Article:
In her wonderful The Death and Life of Great American Cities, Jane Jacobs wrote, "It does not take many incidents of violence to make people fear the streets. And as they fear them, they use them less, which makes the streets still more unsafe." Jacobs talked about "eyes on the street," the idea that strangers are not the problem but an essential public-safety asset. In the city, it's the deserted street that is dangerous. But in our overly fearful society, this idea is often forgotten.
Of course Jacobs was talking about "normal" crime and not terrorism, but the lesson is the same:
First, we must understand that the public peace—the sidewalk and street peace—of cities is not kept primarily by the police, necessary though they are. It is kept primarily by an intricate, almost unconscious, network of voluntary controls and standards among the people themselves.Think of it, in this modern hi-tech age of gadgets and gizmos, what we saw was a scene (minus the SUV) straight out of 1875: a street vendor telling an officer on a horse about a crudely made bomb. There is a lesson in this; there's no substitute for eyes on the street and good old-fashioned policing.
New York City, at least until yesterday, has been trying to push street vendors off the streets under the guise that vendors are a public safety hazard.
Just the other day, the Daily News complained in an editorial that:
Second-rate peddlers wrapping themselves in the First Amendment do not have unfettered license to set up shop in busy pedestrian thoroughfares.... These folks are freeloaders who assert the right to sell what they want, where they want, on the grounds that they're expressing themselves.In this case that fly helped stop an explosion and that horse had a police office riding on it. Of course the vendor could have been a tourist and the tourist could have tried to flag down a passing police car. But he wasn't and he didn't.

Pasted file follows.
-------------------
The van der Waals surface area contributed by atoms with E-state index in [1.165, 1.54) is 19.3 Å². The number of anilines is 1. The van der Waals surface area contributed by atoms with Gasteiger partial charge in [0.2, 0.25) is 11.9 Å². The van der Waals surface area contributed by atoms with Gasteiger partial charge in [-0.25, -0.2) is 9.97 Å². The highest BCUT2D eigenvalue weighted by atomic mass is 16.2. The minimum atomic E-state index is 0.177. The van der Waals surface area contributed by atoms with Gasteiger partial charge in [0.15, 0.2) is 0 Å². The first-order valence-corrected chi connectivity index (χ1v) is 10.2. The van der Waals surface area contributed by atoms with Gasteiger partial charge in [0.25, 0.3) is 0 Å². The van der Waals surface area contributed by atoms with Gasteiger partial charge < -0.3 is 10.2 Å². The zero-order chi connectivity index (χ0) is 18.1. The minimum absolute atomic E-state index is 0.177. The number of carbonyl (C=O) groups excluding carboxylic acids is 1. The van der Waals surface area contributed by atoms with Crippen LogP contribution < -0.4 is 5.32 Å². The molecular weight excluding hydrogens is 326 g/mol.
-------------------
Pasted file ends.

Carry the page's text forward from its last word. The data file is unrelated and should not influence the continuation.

In a few key park spots where New Yorkers and tourists tend to gather, a suffocating stream of vendors has descended like flies on a horse.
Too many cities say that horses are too expensive when we need that law enforcement money to, you know, fight terrorism.
And this vendor may be a military veteran (vendors always claim to be veterans because being a veteran grants them privileged vendor status). But what if he weren't? What if he were illegal? Most street vendors here are illegal. I'd bet my house that the churros vendor on the N/R/W subway platform at 59th and Lexington is three times illegal: vendor, food seller, and illegal immigrant. But by standing alertly on that platform, she sees more than any passenger (and the churros ain't bad). But would she go to police if she saw something? I hope so. But I wouldn't place even money on that bet.
"The police are the public and that the public are the police," wrote Robert Peel back in 1829 when he invented the very concept of modern police, "The police being only members of the public who are paid to give full-time attention to duties which are incumbent on every citizen." The more we get away from that ideal, the more dangerous our world becomes.
Police are not supposed to be government agents of fear and repression. In the fight against terrorism, local police can't be jack-booted thugs. The more things we criminalize, the more groups we push underground, the more people fear interaction with the police... the more likely the next bomb will blow.